Deosaran said a media conference will be held with the mothers who would ask for donations to hire a foreign medical expert.

“The mothers are not prepared to allow their babies’ deaths go in vain. They want the facts and circumstances surrounding these deaths to be reviewed and interrogated by the courts. No amount of compensation can bring back their babies, but they wish to ensure the system and standard of public health care is improved and systemic failures rectified.

“They do not wish for their own worst enemy to undergo the anguish, pain and suffering that they have had to endure. They are therefore motivated by a higher sense of justice and purpose, namely, ensuring that no more babies should die as a result of medical negligence,” Deosaran said.

However, the attorney noted the mothers are not keen on making a public appeal as they believe it will be humiliating to have to beg for funds. It said this is tantamount to the NWRHA rubbing salt and pepper into their wounds.

The letter on behalf of the NWRHA also dismissed several claims made in the parents’ preaction protocol letter, which the NWRHA described as “various general unfounded allegations.”

For one, the letter defended the NWRHA’s internal investigation into the deaths.

“It is standard practice that all Regional Health Authorities conduct an internal investigation when there is an adverse event at any public hospital in accordance with internal policy. In fact, you ought to be aware that in most organizations that is the standard practice. We note that you continue to make unsubstantiated and groundless allegations of tampering with evidence, sanitizing of records and intimidation of witnesses, all of which we have already addressed in earlier correspondence.”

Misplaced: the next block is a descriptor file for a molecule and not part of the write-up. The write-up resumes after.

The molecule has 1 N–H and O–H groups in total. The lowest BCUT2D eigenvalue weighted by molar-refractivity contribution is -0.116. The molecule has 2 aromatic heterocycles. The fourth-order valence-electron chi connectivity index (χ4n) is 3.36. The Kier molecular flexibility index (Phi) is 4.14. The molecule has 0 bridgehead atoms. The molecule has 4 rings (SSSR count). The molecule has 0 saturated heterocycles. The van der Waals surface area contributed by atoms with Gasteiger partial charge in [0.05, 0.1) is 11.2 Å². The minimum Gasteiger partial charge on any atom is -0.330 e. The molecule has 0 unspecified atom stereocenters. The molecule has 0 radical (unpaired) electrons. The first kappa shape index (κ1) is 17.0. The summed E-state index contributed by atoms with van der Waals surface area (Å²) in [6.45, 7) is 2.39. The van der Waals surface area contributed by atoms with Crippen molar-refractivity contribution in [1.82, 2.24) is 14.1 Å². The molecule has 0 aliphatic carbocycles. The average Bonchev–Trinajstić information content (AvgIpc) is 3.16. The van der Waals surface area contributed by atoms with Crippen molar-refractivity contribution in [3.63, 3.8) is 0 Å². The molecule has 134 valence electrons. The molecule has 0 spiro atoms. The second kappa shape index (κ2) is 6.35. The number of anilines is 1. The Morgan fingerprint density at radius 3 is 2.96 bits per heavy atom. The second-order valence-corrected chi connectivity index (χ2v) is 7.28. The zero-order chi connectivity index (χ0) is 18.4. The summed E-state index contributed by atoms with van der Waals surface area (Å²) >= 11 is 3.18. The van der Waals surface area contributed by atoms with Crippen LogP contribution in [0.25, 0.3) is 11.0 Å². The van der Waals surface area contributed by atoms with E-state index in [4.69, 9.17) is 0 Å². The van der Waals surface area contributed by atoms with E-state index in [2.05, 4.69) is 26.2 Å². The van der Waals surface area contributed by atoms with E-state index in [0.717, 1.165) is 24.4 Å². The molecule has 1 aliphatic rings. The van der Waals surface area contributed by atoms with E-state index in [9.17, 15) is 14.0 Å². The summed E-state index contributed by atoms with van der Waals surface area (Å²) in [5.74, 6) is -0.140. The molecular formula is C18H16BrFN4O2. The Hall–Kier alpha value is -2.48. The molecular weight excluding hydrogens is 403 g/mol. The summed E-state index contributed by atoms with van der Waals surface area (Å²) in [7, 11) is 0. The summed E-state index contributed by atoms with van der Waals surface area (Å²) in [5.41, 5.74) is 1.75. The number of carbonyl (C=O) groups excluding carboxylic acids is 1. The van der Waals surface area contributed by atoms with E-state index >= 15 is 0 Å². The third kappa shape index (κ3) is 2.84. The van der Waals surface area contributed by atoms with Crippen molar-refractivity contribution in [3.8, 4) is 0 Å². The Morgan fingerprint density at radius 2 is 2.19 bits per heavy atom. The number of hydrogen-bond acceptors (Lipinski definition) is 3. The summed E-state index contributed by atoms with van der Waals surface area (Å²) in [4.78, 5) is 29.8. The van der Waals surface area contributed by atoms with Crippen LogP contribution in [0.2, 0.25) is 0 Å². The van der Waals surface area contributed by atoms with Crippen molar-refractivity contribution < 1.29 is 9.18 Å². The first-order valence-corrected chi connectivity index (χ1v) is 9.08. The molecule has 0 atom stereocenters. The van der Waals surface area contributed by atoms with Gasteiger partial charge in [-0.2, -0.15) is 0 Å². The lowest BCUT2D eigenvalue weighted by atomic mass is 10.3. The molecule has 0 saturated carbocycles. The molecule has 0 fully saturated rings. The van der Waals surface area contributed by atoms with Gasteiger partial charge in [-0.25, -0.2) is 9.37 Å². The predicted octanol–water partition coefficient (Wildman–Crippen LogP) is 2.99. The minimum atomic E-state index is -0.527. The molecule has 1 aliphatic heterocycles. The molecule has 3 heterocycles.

In response, Deosaran’s letter said while the internal investigation may be standard practice, it took issue with the lack of communication from the RHA on its status, time frame and procedure.

It also said both families are yet to receive the report as promised.

“Ekon Marcelle died on June 4th 2022. His parents were promised a copy of your internal investigation report. Two years later, they are still waiting on it. Perhaps the investigation is still ongoing. Roxanne died on December 24th 2023. Over four months have passed and her family is likewise yet to be provided with a copy of the internal investigation report.”

On issues raised that PAHO never contacted the parents to get their side of the story during its investigation, Bissessar’s letter said this was outside the NWRHA’s control.

The letter also denied claims there was a “mad scramble” to clean out the blood group area by removing all of the old refrigerators that were in a dilapidated state. It said there are no dilapidated refrigerators within the regional health authority’s haematology laboratory and no refrigerators were replaced or removed from the laboratory in the recent past.

It said repairs were conducted on April 23, on two of the three refrigerators that were awaiting repairs.

“All other refrigerators at the laboratory are fully functional, properly maintained and monitored, and decontaminated in accordance with the required and acceptable standards.”

It also denied there was any rush to “reinvent the haematology department,” saying the sanitisation of work areas within the laboratory is a standard daily practice.

“This Department underwent a rigorous audit process in December 2023, and any non-conformances identified were resolved by March 28, 2024, with the Department being recommended for certification by the independent Jamaican National Accreditation Agency.” (See Page 11)